Sunday, October 15, 2006

Bipartisan Militarism

Brooking's Institute hack Michael O'Hanlon (see previous post) returns yet again to NPR this morning. O'Hanlon has just published a new book, Hard Power (written with Defense Department insider Kurt Cambell) and is on NPR to chastise Democrats for not being being tough enough on "security" issues. O'Hanlon says, "our message is really more towards Democrats to say, 'Listen, Democrats got to get in this game because the country needs them to and for their own political good..."

He then goes on to laud Ronald Reagan, just stopping short of posthumously awarding him the Iron Cross: "Reagan is a very popular figure among the military -- and frankly when you look at the basic facts, it's hard to disagree even if you’re a Democrat as I am....he built up the armed forces, he gave people a lot more pride in their military, both within and outside the armed put all that together and it paints a pretty nice picture in people’s memories of what Reagan did for the armed forces...."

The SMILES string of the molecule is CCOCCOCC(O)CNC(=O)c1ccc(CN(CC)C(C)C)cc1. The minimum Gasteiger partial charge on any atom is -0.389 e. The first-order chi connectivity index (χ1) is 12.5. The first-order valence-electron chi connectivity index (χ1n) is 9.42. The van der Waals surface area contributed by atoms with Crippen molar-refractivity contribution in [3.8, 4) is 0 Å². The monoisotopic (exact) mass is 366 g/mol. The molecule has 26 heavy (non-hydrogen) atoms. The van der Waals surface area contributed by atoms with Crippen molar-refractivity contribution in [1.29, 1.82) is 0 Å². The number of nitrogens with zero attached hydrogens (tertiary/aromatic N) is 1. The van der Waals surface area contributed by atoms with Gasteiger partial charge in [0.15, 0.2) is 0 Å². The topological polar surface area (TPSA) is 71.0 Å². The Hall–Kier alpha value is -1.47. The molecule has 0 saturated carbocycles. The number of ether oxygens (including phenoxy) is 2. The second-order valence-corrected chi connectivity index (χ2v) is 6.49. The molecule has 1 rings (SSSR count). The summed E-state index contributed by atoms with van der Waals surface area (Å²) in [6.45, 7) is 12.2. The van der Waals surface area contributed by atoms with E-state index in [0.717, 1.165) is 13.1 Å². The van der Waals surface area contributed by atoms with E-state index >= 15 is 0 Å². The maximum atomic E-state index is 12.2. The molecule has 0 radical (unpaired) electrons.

O'Hanlon concludes by advising politicians, "you're only going to be able to be given the trust of the American people...if you first convince the American voter you can protect them the old fashioned way. If you have strong, clear and convincing views on how to employ the armed forces...."

If you can bear listening to this piece, notice how there is not a peep of dissent from Liane Hansen. No challenge to the idea that what our country needs is a massive, agressive security state. No suggestion that our global military establishment may in fact be part of why we are so hated and targeted. Not one mention of the Reagan-led torture, drug-running, and slaughter in Central America. Not one little hint that perhaps the security state and military industrial complex are destroying our republic. And no mention that the "old fashioned" concept of security in the US included an extreme distrust of a standing army and the obvious dangers it poses to a free nation.

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